NPS Focus: Designer Benzodiazepines
Aegis launched an extensive and industry-leading testing menu of Novel Psychoactive Substances (NPS) in mid-2020, which includes designer benzodiazepines, designer opioids, synthetic cannabinoids, and synthetic stimulants. In this month’s update, we will focus on the evolution of designer benzodiazepines and the challenges associated with detection and monitoring of this class of drugs.
Designer benzodiazepines (DBZD) are a broad class of substances which are either available overseas via prescription, such as etizolam, or created in clandestine labs to mimic the effects of prescription benzodiazepines. These substances are used by individuals to replace or augment prescription benzodiazepines, with the benefit of not being detectable via standard toxicology testing for benzodiazepines. There is increasing evidence that the use of designer benzodiazepines is widespread. One illustration of this trend was highlighted in a study of the National Poison Data System, which reported a 330% increase in DBZD exposures from January 1, 2014 to December 31, 2017.1 Subsequently, in 2019, a series of six adolescents reported to an emergency room in Oregon after ingesting a substance believed to be alprazolam. Blood and urine samples were collected from three of the six individuals along with a tablet fragment. All were analyzed via via mass spectrometry, and flualprazolam was identified, without any other drugs present. All six patients’ symptoms resolved and they were discharged.2 A study published in January 2021 by Rohrig et. al., described the detection of either flubromazolam or etizolam in 12 impaired drivers.3
Use of DBZDs may result in presumptive positive results via immunoassay testing that are unable to be confirmed by traditional mass spectrometry testing methods employed to assess recent use of this class of drugs. In February 2021, a study was published from Vancouver, Canada which describes the rates of designer benzodiazepines in community drug samples from supervised consumption sites or overdose prevention sites. From October 2018 until January 2020, 1,368 samples were voluntarily tested via point of care testing (POCT). Of these, 159 drug samples were also tested mass spectrometry. The study found at least one DBZD present in 15.1% of samples. In drug samples believed to contain opioids by study participants, 15.8% contained a DBZD and 14% contained a DBZD and an opioid when tested via mass spectrometry. In total, they found false positive rates of 17.8% and false negative rates of 29.2% in POCT for DBZD.4 Another recent study from the Center for Forensic Science Research and Education tested samples which were positive via immunoassay testing but were deemed negative after testing via traditional mass spectrometry methods. In this instance, they found at least one DBZD in 70% of those samples from patients 15-78 years old when they were subjected to targeted testing for DBZD.5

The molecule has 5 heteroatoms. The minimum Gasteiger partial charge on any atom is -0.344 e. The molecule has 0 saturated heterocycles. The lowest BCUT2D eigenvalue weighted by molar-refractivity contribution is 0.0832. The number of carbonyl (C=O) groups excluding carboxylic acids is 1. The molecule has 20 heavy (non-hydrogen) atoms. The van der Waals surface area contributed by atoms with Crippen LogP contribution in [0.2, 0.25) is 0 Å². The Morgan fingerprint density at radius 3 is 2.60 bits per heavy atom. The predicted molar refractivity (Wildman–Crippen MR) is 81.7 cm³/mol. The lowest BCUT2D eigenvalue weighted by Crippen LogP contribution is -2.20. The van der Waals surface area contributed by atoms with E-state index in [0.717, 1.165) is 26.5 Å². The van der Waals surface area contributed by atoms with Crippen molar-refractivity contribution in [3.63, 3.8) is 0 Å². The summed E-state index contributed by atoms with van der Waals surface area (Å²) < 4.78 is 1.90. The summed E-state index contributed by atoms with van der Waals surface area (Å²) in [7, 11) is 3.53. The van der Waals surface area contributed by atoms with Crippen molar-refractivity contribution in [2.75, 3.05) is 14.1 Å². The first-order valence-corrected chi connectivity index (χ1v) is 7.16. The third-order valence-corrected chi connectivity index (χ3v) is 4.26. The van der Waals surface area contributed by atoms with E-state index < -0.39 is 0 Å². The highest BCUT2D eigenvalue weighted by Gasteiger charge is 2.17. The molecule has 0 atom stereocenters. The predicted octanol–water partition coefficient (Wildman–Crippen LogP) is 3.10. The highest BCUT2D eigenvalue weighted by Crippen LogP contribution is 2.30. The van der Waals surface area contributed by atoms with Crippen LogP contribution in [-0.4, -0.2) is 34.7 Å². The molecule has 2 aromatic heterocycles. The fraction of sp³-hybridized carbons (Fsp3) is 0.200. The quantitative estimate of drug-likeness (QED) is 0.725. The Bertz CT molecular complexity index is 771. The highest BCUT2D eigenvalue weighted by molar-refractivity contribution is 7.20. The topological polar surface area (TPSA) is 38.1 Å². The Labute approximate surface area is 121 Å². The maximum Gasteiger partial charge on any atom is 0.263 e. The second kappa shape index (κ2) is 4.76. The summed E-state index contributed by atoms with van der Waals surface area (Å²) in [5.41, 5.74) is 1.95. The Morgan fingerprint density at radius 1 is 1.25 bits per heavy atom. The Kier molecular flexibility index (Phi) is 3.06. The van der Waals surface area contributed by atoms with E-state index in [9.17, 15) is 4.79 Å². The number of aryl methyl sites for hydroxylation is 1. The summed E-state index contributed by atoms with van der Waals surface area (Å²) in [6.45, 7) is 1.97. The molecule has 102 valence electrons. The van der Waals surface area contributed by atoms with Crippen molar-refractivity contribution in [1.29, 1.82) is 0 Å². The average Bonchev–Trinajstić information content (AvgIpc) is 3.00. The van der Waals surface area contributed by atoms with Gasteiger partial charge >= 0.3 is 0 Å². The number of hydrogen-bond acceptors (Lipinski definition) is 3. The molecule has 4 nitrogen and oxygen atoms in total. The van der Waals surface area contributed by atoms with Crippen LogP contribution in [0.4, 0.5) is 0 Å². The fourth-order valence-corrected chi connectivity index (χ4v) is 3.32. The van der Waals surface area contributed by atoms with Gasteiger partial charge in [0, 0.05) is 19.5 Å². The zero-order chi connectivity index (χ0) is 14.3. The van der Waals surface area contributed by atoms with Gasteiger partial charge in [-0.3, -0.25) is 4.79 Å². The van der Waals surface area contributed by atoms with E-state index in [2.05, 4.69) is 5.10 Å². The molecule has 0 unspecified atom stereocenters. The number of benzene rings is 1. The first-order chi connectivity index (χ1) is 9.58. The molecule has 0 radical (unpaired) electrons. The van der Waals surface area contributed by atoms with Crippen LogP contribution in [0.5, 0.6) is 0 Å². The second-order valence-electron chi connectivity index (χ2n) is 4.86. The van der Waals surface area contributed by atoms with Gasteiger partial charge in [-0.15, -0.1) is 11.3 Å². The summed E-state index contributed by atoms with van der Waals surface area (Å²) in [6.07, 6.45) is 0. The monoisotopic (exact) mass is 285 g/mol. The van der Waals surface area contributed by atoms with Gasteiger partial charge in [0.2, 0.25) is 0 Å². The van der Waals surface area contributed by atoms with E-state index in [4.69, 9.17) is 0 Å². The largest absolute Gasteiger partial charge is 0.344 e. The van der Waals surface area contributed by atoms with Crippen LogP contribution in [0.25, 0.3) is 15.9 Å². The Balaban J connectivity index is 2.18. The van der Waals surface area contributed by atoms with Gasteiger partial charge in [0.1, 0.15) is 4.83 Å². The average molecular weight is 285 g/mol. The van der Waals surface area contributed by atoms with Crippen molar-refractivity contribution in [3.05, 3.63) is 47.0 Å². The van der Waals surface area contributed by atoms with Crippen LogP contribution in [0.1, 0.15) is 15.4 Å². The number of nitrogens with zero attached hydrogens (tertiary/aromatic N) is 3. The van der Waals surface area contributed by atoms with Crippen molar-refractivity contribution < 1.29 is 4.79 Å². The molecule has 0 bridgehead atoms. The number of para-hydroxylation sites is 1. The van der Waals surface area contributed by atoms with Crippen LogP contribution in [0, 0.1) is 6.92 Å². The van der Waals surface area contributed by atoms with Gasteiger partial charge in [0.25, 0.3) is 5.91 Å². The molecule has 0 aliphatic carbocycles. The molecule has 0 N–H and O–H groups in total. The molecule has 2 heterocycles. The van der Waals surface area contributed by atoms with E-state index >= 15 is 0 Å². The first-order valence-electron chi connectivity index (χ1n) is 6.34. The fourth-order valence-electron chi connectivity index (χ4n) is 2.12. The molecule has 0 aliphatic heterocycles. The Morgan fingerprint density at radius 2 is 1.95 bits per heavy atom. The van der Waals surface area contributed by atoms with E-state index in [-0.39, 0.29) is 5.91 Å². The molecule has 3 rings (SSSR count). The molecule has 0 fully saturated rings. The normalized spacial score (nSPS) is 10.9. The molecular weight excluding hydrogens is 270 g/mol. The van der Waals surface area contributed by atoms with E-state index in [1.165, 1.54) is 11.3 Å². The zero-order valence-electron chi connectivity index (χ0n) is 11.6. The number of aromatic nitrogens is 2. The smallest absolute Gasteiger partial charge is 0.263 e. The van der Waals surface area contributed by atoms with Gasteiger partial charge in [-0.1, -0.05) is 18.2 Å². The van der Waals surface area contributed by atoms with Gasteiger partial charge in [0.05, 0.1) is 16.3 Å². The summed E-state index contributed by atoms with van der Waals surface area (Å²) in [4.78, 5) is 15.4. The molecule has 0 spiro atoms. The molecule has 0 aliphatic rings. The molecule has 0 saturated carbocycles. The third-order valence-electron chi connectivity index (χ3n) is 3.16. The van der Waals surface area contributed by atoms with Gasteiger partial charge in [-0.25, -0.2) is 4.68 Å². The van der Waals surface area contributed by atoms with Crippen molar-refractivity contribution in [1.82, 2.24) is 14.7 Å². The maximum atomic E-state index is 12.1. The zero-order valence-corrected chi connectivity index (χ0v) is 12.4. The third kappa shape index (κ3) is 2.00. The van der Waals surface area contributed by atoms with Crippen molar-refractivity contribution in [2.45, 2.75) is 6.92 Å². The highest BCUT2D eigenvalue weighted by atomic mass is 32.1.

The following substances are included in Aegis’ DBZD testing:
Since Aegis began testing for DBZDs, many of these substances have been detected, with the most frequently observed being flualprazolam, etizolam, clonazolam, bromazolam and flubromazolam. However, metabolites of phenazepam and diclazepam have also been detected. In some instances, these samples contained prescription benzodiazepines but, in others, DBZD were the only benzodiazepines detected. This reinforces other studies which suggest that traditional benzodiazepine testing, whether it be immunoassay or mass spectrometry, may not provide a complete picture of an individual’s recent substance use. NPS will continue to evolve as recreational chemists develop compounds to avoid regulation and detection. Due to the unknown purity and potency of these compounds, users of DBZD are at risk of adverse events, especially those that combine them with either prescription or illicit benzodiazepines and opioids, or other central nervous system depressants. Aegis continues to track drug use trends and offer state-of-the-art NPS testing to help better inform providers and facilitate optimal care for individuals struggling with substance use.
NOTICE: The information above is intended as a resource for health care providers. Providers should use their independent medical judgment based on the clinical needs of the patient when making determinations of who to test, what medications to test, testing frequency, and the type of testing to conduct.
1. Carpenter JE, Murray BP, Dunkley C, Kazzi ZN, Gittinger MH. Designer benzodiazepines: a report of exposures recorded in the National Poison Data System, 2014 – 2017. Clin Toxicol. 2018;57(4):282-286.
2. Blumenberg A, Hughes A, Reckers A, Ellison R, Gerona R. Flualprazolam: report of an outbreak of a new psychoactive substance in adolescents. Pediatrics. 2020 Jul 1;146(1).
3. Rohrig TP, Osawa KA, Baird TR, Youso KB. Driving impairment cases involving etizolam and flubromazolam. Journal of analytical toxicology. 2021 Jan;45(1):93-8.
4. Laing MK, Ti L, Marmel A, Tobias S, Shapiro AM, Laing R, Lysyshyn M, Socías ME. An outbreak of novel psychoactive substance benzodiazepines in the unregulated drug supply: Preliminary results from a community drug checking program using point-of-care and confirmatory methods. International Journal of Drug Policy. 2021 Feb 22:103169.
5. Mastrovito RA, Papsun DM, Logan BK. The Development and Validation of a Novel Designer Benzodiazepines Panel by LC–MS-MS. Journal of analytical toxicology. 2021 Jan 21.